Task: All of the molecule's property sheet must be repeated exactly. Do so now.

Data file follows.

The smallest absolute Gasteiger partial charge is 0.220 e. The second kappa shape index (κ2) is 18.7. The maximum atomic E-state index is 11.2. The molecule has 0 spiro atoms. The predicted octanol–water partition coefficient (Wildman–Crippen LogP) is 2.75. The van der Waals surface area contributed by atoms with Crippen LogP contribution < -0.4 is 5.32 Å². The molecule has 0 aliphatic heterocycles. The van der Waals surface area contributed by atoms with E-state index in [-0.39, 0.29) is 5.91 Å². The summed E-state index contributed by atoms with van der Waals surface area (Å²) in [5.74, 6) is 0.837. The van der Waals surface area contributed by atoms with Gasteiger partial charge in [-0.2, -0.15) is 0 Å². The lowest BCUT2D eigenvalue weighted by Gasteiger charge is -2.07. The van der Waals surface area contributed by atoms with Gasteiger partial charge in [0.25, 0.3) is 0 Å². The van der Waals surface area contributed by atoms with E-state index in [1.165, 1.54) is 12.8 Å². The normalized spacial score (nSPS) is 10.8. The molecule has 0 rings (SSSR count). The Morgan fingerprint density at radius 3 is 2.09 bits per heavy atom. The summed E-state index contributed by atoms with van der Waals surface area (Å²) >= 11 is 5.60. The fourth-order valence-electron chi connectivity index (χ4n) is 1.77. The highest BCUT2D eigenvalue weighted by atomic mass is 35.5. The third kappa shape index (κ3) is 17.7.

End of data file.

The smallest absolute Gasteiger partial charge is 0.220 e. The second kappa shape index (κ2) is 18.7. The maximum atomic E-state index is 11.2. The molecule has 0 spiro atoms. The predicted octanol–water partition coefficient (Wildman–Crippen LogP) is 2.75. The van der Waals surface area contributed by atoms with Crippen LogP contribution < -0.4 is 5.32 Å². The molecule has 0 aliphatic heterocycles. The van der Waals surface area contributed by atoms with E-state index in [-0.39, 0.29) is 5.91 Å². The summed E-state index contributed by atoms with van der Waals surface area (Å²) in [5.74, 6) is 0.837. The van der Waals surface area contributed by atoms with Gasteiger partial charge in [-0.2, -0.15) is 0 Å². The lowest BCUT2D eigenvalue weighted by Gasteiger charge is -2.07. The van der Waals surface area contributed by atoms with Gasteiger partial charge in [0.25, 0.3) is 0 Å². The van der Waals surface area contributed by atoms with E-state index in [1.165, 1.54) is 12.8 Å². The normalized spacial score (nSPS) is 10.8. The molecule has 0 rings (SSSR count). The Morgan fingerprint density at radius 3 is 2.09 bits per heavy atom. The summed E-state index contributed by atoms with van der Waals surface area (Å²) >= 11 is 5.60. The fourth-order valence-electron chi connectivity index (χ4n) is 1.77. The highest BCUT2D eigenvalue weighted by atomic mass is 35.5. The third kappa shape index (κ3) is 17.7.